The Tribune Democrat, Johnstown, PA

Local News

January 28, 2011

Shuster backing high-speed rail

HARTFORD, Conn. — A key Republican congressman voiced strong support Friday for the region’s high-speed rail aspirations, saying the northeast corridor can be a “success story” that will encourage rail across the nation.

Rep. Bill Shuster, R-Hollidaysburg, the new chairman of the subcommittee on Railroads, Pipelines and Hazardous Materials, acknowledged that some of his GOP colleagues are skeptical of spending federal money on high-speed rail. But he pledged to fight for the project, saying he believes it’s good for the country and could be profitable.

“It’s important to the nation that we develop high-speed rail and it should be right here in the northeast corridor because of the population density,” Shuster said.

“I think it’s very important, essential, that we have a success story because there’s other corridors across this country that I think high-speed rail is viable.

“But here in the northeast corridor, that’s where we should focus like a laser,” he said.

Shuster said Rep. John Mica, R-Fla., chairman of the House Transportation and Infrastructure Committee, is also enthusiastic about high-speed rail in the northeast corridor and has asked for “robust” funding targets for rail projects in the federal highway reauthorization bill.

However, Shuster stressed that the state and federal governments need to partner with the private sector to help pay for the projects.

Shuster was the guest of honor at a forum held in Hartford and organized by Connecticut Rep. John Larson, co-chairman of the Northeast Rail Caucus. Members of both the Connecticut and Massachusetts congressional delegations, Connecticut Gov. Dannel P. Malloy and state transportation officials from Connecticut, Massachusetts and Vermont were on hand for the event.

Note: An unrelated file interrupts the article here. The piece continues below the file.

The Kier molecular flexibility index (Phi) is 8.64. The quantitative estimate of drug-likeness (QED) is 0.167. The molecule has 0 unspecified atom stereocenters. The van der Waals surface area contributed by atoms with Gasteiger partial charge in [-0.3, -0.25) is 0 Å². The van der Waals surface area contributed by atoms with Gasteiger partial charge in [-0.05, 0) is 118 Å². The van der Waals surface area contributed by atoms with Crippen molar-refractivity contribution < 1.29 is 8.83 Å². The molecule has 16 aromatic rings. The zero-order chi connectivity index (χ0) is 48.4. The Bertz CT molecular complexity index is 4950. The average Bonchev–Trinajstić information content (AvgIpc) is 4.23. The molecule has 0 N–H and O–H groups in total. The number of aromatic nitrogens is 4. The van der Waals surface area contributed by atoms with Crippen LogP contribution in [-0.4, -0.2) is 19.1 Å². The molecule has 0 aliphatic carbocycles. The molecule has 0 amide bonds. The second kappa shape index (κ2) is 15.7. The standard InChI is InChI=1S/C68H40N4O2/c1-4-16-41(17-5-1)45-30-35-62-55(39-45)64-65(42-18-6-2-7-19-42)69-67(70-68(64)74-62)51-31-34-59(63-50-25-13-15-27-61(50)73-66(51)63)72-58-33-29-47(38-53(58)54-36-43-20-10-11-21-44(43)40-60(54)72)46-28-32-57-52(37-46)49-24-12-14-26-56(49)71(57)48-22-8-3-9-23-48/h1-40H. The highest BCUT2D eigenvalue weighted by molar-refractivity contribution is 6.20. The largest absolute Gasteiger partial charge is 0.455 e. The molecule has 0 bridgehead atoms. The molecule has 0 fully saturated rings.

The three states have been working together on a commuter rail line project that will run from New Haven to Hartford to Springfield, Mass., and eventually into Vermont and as far north as Montreal.

Karen Songhurst, a policy analyst at the Vermont Agency of Transportation, said Amtrak stops eight miles shy of the Canadian border. She said the U.S. and Canada conduct an enormous amount of trade and that it makes sense to resume passenger rail travel. Amtrak announced in 1994 it was stopping the Montrealer for financial reasons.

Rep. John Olver, D-Mass., co-chairman of the northeast rail caucus, said the New Haven-to-Springfield rail line is the most important infrastructure project for the Connecticut River Valley.

“Today’s meeting demonstrates our strong regional commitment to working together to support the expansion of passenger and freight opportunities,” he said.

The New Haven-to-Springfield project is expected to cost $800 million, said Rep. Rosa DeLauro, D-Conn. She said about $160 million in federal funds have already been approved, coupled with $280 million committed by the state of Connecticut. The remainder of the money could come from the federal highway bill and the federal transportation appropriations bill, she said.

“We’re not that far away from completion, but we’ve got to use everything that’s going to be available to us to make up the balance,” DeLauro said.

Malloy said while he doesn’t support borrowing money to pay for the state’s operating expenses, he believes it’s appropriate for the state to borrow money to invest in its infrastructure and pledged that Connecticut is ready to partner with the federal government to help find the necessary funds.


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